How to keep your Christmas gifts safe at home


How to keep your Christmas gifts safe at home

Once you’ve got all of your Christmas shopping done, you might be worried about children hunting around the house on a search for their presents. But it may not just be your kids looking for their gifts – if you don’t take care, there’s a risk that others might look to help themselves.

Burglars could present an extra threat at Christmas, as your home may be more likely to be empty if you’re attending parties or on holiday. An intruder could make an educated guess that there might be presents lying around. You can make sure Christmas isn’t ruined and protect your gifts though, by taking care not to leave your property vulnerable.

Staying secure

If you don’t already have one, consider installing a burglar alarm on your property. Not only could this deter some thieves if they see it on the outside of your house, but it will also alert you if someone’s trying to break in. If you do already have a burglar alarm, check it’s working and replace the batteries if they’ve run down. It’s also worth changing the code if it’s still the same as when you moved in.

You could also install motion-sensor lights on the outside of your home. These can deter any unwanted visitors who may be prowling around the property at night, and they might be more likely to wake you up in the event of an attempted burglary. The same can be said of a gravel path or driveway, as it’s almost impossible for someone to approach your home on this surface without making a noise.

It might seem obvious, but make sure you lock all the windows and doors every night and while you’re out of the house. Some of us may be guilty of leaving the upstairs window open while we’re out, but this could give a thief access. It might also be a good idea to check that your locks are as secure as they should be. If you’ve got a dodgy back door and you know just how to shove it to gain entry when you’ve forgotten your key, a burglar may be able to work this out too.

Even something as simple as installing deadbolts on your front and back doors could prevent a thief from being able to break into your home as easily. However, determined burglars may not be put off by alarms and locks, particularly if you’re not in the property at the time, so make sure you’re not accidentally advertising your presents to thieves.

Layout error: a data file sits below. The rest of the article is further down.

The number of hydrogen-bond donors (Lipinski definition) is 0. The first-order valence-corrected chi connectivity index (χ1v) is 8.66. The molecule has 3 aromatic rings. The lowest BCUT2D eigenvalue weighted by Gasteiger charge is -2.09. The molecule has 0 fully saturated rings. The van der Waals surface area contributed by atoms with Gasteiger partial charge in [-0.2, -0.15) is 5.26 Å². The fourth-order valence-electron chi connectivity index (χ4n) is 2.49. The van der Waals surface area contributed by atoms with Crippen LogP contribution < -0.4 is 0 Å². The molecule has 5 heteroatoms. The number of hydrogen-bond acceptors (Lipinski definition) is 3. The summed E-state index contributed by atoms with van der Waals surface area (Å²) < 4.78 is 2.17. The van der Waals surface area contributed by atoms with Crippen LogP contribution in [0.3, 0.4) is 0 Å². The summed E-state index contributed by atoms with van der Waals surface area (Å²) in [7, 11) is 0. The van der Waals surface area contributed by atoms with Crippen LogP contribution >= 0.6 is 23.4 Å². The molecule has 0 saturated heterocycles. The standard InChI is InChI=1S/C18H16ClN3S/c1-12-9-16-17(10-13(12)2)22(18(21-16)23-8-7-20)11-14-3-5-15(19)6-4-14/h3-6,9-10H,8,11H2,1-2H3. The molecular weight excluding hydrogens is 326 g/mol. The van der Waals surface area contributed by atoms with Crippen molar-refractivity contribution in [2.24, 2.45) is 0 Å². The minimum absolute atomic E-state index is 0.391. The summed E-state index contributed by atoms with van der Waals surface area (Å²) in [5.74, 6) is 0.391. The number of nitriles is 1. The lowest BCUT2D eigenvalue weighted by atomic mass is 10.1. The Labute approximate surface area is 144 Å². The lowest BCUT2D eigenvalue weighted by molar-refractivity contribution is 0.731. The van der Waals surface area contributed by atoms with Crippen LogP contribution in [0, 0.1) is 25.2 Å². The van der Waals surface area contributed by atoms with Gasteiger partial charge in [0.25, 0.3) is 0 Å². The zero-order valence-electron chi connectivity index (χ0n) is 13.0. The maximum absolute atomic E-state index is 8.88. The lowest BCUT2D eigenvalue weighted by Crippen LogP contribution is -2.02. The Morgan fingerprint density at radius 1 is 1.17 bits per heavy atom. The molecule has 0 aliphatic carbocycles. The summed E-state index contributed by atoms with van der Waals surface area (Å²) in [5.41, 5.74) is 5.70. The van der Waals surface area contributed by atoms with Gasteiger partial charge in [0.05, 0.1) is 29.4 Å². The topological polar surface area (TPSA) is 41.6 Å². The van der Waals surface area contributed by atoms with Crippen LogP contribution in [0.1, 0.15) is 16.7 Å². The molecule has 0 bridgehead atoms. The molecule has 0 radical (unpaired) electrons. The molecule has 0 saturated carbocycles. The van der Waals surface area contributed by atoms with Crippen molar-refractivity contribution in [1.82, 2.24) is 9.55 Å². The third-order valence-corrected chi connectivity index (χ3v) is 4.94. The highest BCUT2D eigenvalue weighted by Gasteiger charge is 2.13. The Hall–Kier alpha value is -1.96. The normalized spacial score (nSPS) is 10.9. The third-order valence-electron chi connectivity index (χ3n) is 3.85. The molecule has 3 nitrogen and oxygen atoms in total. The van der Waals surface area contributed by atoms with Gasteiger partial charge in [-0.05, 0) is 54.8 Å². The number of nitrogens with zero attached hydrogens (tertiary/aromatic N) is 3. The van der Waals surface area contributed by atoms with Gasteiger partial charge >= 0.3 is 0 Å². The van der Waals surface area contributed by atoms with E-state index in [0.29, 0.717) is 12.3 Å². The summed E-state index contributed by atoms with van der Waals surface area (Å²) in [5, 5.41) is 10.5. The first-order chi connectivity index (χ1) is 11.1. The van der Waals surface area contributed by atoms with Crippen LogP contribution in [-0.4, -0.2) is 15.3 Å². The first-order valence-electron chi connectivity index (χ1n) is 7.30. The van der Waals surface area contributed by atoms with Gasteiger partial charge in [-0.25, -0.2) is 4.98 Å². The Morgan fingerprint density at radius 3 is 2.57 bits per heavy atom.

Use common sense

When you bring gifts home from the shops, make sure you’re careful when you’re bringing them into the house. If you live on a main road, lock your car while you’re away from it, even if you’re just in the house for a couple of minutes. Don’t leave presents in your car for a long time, such as overnight, and never leave them on show for an extended period, as a passing thief could see it as an invitation.

While it might be a handy hiding place to keep gifts away from the kids, don’t hide the Christmas presents in the garage. It’s often easier to break in here than to your main house, and you could be less likely to hear if someone’s trying to get into it at night.

Although Christmas is the holiday of parties and social occasions, try not to post on Facebook and Twitter about when the entire family will be out of the house. We might like to brag about what we’re up to on social media, but a report from Legal & General last year showed that over-sharing online could put us at risk of burglaries. Try not to post too much on Facebook if the family’s going on holiday for Christmas, as this will let thieves know your home is empty and they may take advantage of this.

Many of us may be planning to do the bulk of our Christmas shopping online this year, but wherever possible, try not to get presents delivered while you’re out of the house. If the website you’re buying from won’t let you choose the day the delivery is on, see if you can get the gifts ordered to a work address or a neighbour you know will be home.

Once your shopping is done, consider UV marking expensive items with your postcode. UV pens can be picked up cheaply off Amazon, and this could help get gifts back to you if they’re stolen. If you don’t want to do this, at least make sure you hide the gifts well in your home. Only bring them downstairs to put under the tree at the last possible moment, and make sure you keep your curtains closed at night time.

Check your insurance policy

If you don’t want burglars letting themselves into your property, don’t leave the spare key under a flowerpot or the doormat. These are obvious hiding places, and a canny thief will know to check there. Not only could this allow burglars to come in and steal your Christmas presents, but it could also invalidate your home insurance if you’re looking to claim for stolen gifts.

It’s also worth checking your home insurance policy to see if you’ll be covered in the event of a break-in, as having a lot of Christmas presents in the house may push you over the upper limit of your contents insurance. The majority of home insurance providers should increase their contents cover over Christmas, but the details of this can vary a lot. Some will keep the increased cover for the whole of December, while others will only apply it a few days either side of Christmas. Check the details of your policy to be sure you’ll be covered in the event of a burglary and presents being stolen, and if in doubt contact your insurer directly.